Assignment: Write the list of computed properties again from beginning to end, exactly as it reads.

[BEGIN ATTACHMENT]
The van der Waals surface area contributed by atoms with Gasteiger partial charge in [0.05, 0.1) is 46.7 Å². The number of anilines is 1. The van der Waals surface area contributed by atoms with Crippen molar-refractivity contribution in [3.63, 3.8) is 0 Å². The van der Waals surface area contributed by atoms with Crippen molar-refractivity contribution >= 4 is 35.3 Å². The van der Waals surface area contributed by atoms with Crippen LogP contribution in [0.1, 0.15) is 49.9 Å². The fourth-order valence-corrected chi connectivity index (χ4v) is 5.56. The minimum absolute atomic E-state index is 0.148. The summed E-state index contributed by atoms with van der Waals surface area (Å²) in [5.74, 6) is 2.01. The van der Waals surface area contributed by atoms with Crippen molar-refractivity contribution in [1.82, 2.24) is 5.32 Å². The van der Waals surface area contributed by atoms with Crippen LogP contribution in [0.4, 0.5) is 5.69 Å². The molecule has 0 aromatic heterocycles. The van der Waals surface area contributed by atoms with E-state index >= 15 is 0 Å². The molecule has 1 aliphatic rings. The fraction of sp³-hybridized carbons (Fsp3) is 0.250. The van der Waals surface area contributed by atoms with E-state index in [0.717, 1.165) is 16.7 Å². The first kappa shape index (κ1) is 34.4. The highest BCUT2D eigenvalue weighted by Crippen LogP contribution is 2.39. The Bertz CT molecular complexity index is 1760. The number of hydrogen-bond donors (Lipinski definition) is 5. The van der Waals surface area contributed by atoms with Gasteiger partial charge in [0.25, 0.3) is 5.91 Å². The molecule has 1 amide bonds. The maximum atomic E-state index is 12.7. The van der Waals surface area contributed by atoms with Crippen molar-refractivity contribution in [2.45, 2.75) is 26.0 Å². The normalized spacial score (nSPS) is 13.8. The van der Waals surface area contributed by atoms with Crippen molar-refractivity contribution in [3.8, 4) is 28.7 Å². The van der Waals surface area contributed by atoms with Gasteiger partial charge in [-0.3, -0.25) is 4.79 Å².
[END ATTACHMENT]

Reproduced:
The van der Waals surface area contributed by atoms with Gasteiger partial charge in [0.05, 0.1) is 46.7 Å². The number of anilines is 1. The van der Waals surface area contributed by atoms with Crippen molar-refractivity contribution in [3.63, 3.8) is 0 Å². The van der Waals surface area contributed by atoms with Crippen molar-refractivity contribution >= 4 is 35.3 Å². The van der Waals surface area contributed by atoms with Crippen LogP contribution in [0.1, 0.15) is 49.9 Å². The fourth-order valence-corrected chi connectivity index (χ4v) is 5.56. The minimum absolute atomic E-state index is 0.148. The summed E-state index contributed by atoms with van der Waals surface area (Å²) in [5.74, 6) is 2.01. The van der Waals surface area contributed by atoms with Crippen molar-refractivity contribution in [1.82, 2.24) is 5.32 Å². The van der Waals surface area contributed by atoms with Crippen LogP contribution in [0.4, 0.5) is 5.69 Å². The molecule has 0 aromatic heterocycles. The van der Waals surface area contributed by atoms with E-state index >= 15 is 0 Å². The molecule has 1 aliphatic rings. The fraction of sp³-hybridized carbons (Fsp3) is 0.250. The van der Waals surface area contributed by atoms with E-state index in [0.717, 1.165) is 16.7 Å². The first kappa shape index (κ1) is 34.4. The highest BCUT2D eigenvalue weighted by Crippen LogP contribution is 2.39. The Bertz CT molecular complexity index is 1760. The number of hydrogen-bond donors (Lipinski definition) is 5. The van der Waals surface area contributed by atoms with Gasteiger partial charge in [0.25, 0.3) is 5.91 Å². The molecule has 1 amide bonds. The maximum atomic E-state index is 12.7. The van der Waals surface area contributed by atoms with Crippen molar-refractivity contribution in [2.45, 2.75) is 26.0 Å². The normalized spacial score (nSPS) is 13.8. The van der Waals surface area contributed by atoms with Crippen molar-refractivity contribution in [3.8, 4) is 28.7 Å². The van der Waals surface area contributed by atoms with Gasteiger partial charge in [-0.3, -0.25) is 4.79 Å².